--Quickly restructure temporarily insolvent firms that under corporate debt distress as “going concerns”. Efficiently wind down unviable businesses.

--Limit loans under the Credit Guarantee Fund (CGF) to small and medium-sized enterprises (SMEs), in line with its original mandate, as the global COVID-19 pandemic abates.

--Monitor extra-budgetary institutions and refine the governance of the Turkey Wealth Fund to limit potential conflicts of interest. Erdoğan is chairman of the fund, which controls Turkey’s largest public enterprises largely free of parliamentary oversight.

--Avoid further delays to proposed revisions to the banking law to strengthen the independence of the Banking Regulation and Supervision Agency (BRSA).

--Strengthen oversight and management of Public Private Partnerships (PPPs), which the government has used to complete large infrastructure projects such as airports, bridges, toll roads and hospitals. Legislate a new PPP law and publish a monitoring report.

--Carefully monitor banks’ foreign exchange liquidity risks and strictly enforce regulatory limits on their open foreign exchange positions.

--Legislate a consolidation plan for the budget, which would include phasing out ad-hoc transfers, subsidies and investment incentives, to return debt to a declining path.

--Publish a fiscal risk statement and comprehensive information on the quasi-fiscal operations of all state-owned enterprises.

--Introduce policies that help labour market flexibility, encourage the employment of women and that help deal with youth unemployment.

So far, there is no indication that any of the above measures recommended by the IMF will be carried out.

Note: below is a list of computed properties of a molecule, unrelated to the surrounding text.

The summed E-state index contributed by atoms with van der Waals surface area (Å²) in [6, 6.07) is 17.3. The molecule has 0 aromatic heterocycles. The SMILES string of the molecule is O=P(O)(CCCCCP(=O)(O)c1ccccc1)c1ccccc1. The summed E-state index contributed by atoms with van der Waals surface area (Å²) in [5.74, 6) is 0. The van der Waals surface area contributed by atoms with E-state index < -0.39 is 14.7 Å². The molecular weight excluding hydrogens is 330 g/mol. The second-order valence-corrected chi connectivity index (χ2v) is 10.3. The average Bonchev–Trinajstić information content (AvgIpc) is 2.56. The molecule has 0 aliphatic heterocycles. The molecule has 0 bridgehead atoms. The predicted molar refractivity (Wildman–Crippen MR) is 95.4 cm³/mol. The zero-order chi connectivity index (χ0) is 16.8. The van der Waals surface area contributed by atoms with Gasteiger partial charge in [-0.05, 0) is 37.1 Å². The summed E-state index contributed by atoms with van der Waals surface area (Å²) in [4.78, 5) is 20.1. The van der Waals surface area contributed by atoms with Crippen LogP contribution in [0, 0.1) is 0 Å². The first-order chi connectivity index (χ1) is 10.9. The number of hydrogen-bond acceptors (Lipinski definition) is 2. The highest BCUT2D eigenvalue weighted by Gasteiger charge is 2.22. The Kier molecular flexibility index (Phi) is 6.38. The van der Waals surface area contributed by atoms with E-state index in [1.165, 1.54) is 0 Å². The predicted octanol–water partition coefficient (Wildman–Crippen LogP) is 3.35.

Erdoğan’s government has introduced few economic reforms of note since the departure in August 2015 of Deputy Prime Minister Ali Babacan, widely credited with successfully implementing an IMF-backed loan accord between 2002 and 2008. It has instead preferred to carry out ad-hoc, unorthodox steps focused on boosting economic growth.

In November, Elvan pledged steps to attract foreign investment but provided few details. In early December, he said the government would ease the effects of high inflation on the population through fiscal measures and by working in tandem with the central bank. He did not provide details.

Elvan said in early December that the country's central bank has "instrumental independence" from political influence, stopping short of pledging full independence for the institution. 

Despite central bank rate hikes, inflation in Turkey accelerated to 15 percent in January, the highest among major emerging markets outside of Argentina. Price increases are expected to accelerate over the next three months, perhaps necessitating further central bank rate measures.

Late last month, the Trade Ministry sent inspectors into shops to check on the price of foods after increases in the cost of basic foodstuffs helped drive inflation higher. The steps were reminiscent of the unorthodox measures taken under Albayrak's watch.  

In late January, Dünya, Turkey’s leading financial newspaper, said Erdoğan would announce plans to reform the economy in February.

The measures would include structural reforms and legal reforms, the newspaper said. Steps to improve the investment environment, speed up foreign investment, and to guarantee property rights would be included in draft legislation, it said. The president has yet to announce the measures.

(This story was updated with government steps in the 26th and 28th paragraphs.)

The opinions expressed in this column are those of the author and do not necessarily reflect those of Ahval.